Northern Illinois University Press


Rails through the Wiregrass

A History of the Georgia & Florida Railroad

H. Roger Grant

“A meticulous account of a long-neglected railroad by one of the nation’s best-known railroad historians.”—Maury Klein, University of Rhode Island

"The most thorough study on this fascinating railroad."—Robert H. Hanson, author of History of the Georgia Railroad and The West Point Route

"As always with Grant's railroad histories, research was thorough."—Journal of Southern History

The Georgia & Florida Railroad began with bright promise, but like many other enterprises in the early 20th-century South, it experienced hard times. The story begins in 1906, when—responding to a perceived need for better connections to northern markets—a group of entrepreneurs led by prominent Virginia banker John Skelton Williams began to cobble together logging short lines to create more than 350 miles of railroad connecting Augusta, Georgia, with Madison, Florida.

At first the G&F triggered growth in its region as several new towns sprang up or expanded along its lines. By 1915, however, the economic dislocations caused by World War I threw the G&F into receivership, and a few years later the G&F came close to dismemberment. Fortunately, shippers and investors rallied to the railroad’s cause, and business conditions improved. In 1926 the road was reorganized and, under pressure to “expand or die,” built to Greenwood, South Carolina.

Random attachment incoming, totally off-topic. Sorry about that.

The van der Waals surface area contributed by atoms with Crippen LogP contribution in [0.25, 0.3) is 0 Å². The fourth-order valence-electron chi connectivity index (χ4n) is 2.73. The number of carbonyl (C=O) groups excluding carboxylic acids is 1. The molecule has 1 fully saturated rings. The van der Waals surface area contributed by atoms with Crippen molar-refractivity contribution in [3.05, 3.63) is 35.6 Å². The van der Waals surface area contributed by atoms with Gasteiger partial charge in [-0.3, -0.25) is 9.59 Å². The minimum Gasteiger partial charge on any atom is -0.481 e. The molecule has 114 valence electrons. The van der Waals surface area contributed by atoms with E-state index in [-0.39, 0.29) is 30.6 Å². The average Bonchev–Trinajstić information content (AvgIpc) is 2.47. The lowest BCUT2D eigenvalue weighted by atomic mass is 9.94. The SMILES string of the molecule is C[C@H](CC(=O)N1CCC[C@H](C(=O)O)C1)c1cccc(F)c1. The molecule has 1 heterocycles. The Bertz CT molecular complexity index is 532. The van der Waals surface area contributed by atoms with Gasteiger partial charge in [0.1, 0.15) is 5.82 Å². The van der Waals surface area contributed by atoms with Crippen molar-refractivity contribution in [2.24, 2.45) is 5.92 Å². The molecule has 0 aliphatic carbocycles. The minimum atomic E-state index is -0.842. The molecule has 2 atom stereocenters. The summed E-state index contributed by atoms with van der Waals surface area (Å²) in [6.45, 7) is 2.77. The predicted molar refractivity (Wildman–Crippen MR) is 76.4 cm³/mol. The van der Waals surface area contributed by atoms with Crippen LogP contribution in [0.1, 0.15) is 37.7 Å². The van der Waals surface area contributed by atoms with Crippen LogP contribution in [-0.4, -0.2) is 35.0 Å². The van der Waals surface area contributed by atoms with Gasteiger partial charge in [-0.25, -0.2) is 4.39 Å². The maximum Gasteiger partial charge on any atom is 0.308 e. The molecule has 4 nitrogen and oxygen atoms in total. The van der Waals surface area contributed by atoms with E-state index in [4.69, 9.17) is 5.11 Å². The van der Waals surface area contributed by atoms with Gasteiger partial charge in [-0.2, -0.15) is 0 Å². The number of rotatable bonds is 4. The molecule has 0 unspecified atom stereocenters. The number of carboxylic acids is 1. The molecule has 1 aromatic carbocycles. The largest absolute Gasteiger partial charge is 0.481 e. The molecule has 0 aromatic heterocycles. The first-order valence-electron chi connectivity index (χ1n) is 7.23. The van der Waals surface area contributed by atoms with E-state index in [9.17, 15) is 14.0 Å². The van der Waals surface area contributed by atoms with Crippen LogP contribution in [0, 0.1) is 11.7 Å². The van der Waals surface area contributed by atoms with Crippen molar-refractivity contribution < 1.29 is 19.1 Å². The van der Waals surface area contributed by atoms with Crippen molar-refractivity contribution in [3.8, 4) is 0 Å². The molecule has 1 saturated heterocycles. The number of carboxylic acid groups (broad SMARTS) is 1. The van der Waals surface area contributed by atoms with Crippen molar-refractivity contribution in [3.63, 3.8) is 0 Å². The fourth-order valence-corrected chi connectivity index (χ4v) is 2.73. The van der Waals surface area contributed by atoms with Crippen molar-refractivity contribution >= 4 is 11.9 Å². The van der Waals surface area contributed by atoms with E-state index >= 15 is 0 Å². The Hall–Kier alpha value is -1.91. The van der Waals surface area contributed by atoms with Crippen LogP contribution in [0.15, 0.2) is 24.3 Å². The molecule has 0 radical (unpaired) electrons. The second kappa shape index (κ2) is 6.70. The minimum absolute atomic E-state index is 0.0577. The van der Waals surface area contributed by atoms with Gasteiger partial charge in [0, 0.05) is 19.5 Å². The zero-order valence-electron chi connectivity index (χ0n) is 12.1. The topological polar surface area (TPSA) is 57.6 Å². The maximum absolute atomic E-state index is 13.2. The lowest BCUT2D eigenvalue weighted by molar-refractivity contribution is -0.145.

The Great Depression forced the G&F into bankruptcy, and after its record-length receivership, it was acquired by the Southern Railway in 1963. When the Southern Railway dissolved the corporation and abandoned much of the former trackage, the G&F became the “Gone & Forgotten.” Yet in its 57-year lifespan the G&F did much to bring about agricultural diversification and relative prosperity in the wiregrass region of southern Georgia and northern Florida.

Offering insights on social and economic conditions in the South from the late 19th century to the mid-20th century, Grant’s study of this obscure yet noteworthy railroad will appeal to those interested in transportation, business, railroad, and Southern regional history.

(2006) 239 pp., 27 illus.
ISBN: 978-0-87580-365-4
cloth $36.00

H. Roger Grant, Professor of History at Clemson University, is author of 23 books, most of them on railroad history. His earlier company histories cover the Chicago & North Western, the Chicago Great Western, the Erie Lackawanna, and the Wabash railroads.

Table of Contents

Preface
Acknowledgments
Railroad Company Abbreviations
1: Before the G&F
2: The G&F Emerges, 1906–1910
3: Established at Last, 1911–1925
4: "Expand or Die," 1926–1930
5: Developing the Wiregrass Region
6: Depression, War and Continued Challenges, 1931–1948
7: The Final Years, 1949–1963
Epilogue
Notes
Index

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ISBN: 978-0-87580-365-4
cloth $36.00